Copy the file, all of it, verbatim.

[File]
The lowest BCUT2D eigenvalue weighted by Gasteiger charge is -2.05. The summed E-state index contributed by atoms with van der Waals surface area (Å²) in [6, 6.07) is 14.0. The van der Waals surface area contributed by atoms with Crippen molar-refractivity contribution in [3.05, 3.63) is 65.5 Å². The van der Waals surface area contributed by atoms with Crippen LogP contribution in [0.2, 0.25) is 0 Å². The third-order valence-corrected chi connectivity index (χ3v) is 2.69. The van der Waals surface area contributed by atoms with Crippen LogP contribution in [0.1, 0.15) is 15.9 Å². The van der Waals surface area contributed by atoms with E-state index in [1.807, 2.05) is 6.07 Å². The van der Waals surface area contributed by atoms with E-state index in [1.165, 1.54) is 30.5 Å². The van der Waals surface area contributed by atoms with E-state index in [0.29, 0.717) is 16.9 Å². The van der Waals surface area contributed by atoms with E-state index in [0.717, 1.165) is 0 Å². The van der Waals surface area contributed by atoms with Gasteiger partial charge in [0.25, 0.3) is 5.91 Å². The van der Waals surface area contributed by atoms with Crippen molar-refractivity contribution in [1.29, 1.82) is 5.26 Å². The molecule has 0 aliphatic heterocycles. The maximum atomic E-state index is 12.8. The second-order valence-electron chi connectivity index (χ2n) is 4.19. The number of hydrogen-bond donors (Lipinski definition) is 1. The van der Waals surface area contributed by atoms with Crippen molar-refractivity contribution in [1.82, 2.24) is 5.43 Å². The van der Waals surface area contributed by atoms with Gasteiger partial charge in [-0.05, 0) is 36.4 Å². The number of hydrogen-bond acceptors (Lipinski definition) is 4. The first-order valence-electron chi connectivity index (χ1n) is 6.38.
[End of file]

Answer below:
The lowest BCUT2D eigenvalue weighted by Gasteiger charge is -2.05. The summed E-state index contributed by atoms with van der Waals surface area (Å²) in [6, 6.07) is 14.0. The van der Waals surface area contributed by atoms with Crippen molar-refractivity contribution in [3.05, 3.63) is 65.5 Å². The van der Waals surface area contributed by atoms with Crippen LogP contribution in [0.2, 0.25) is 0 Å². The third-order valence-corrected chi connectivity index (χ3v) is 2.69. The van der Waals surface area contributed by atoms with Crippen LogP contribution in [0.1, 0.15) is 15.9 Å². The van der Waals surface area contributed by atoms with E-state index in [1.807, 2.05) is 6.07 Å². The van der Waals surface area contributed by atoms with E-state index in [1.165, 1.54) is 30.5 Å². The van der Waals surface area contributed by atoms with E-state index in [0.29, 0.717) is 16.9 Å². The van der Waals surface area contributed by atoms with E-state index in [0.717, 1.165) is 0 Å². The van der Waals surface area contributed by atoms with Gasteiger partial charge in [0.25, 0.3) is 5.91 Å². The van der Waals surface area contributed by atoms with Crippen molar-refractivity contribution in [1.29, 1.82) is 5.26 Å². The molecule has 0 aliphatic heterocycles. The maximum atomic E-state index is 12.8. The second-order valence-electron chi connectivity index (χ2n) is 4.19. The number of hydrogen-bond donors (Lipinski definition) is 1. The van der Waals surface area contributed by atoms with Crippen molar-refractivity contribution in [1.82, 2.24) is 5.43 Å². The van der Waals surface area contributed by atoms with Gasteiger partial charge in [-0.05, 0) is 36.4 Å². The number of hydrogen-bond acceptors (Lipinski definition) is 4. The first-order valence-electron chi connectivity index (χ1n) is 6.38.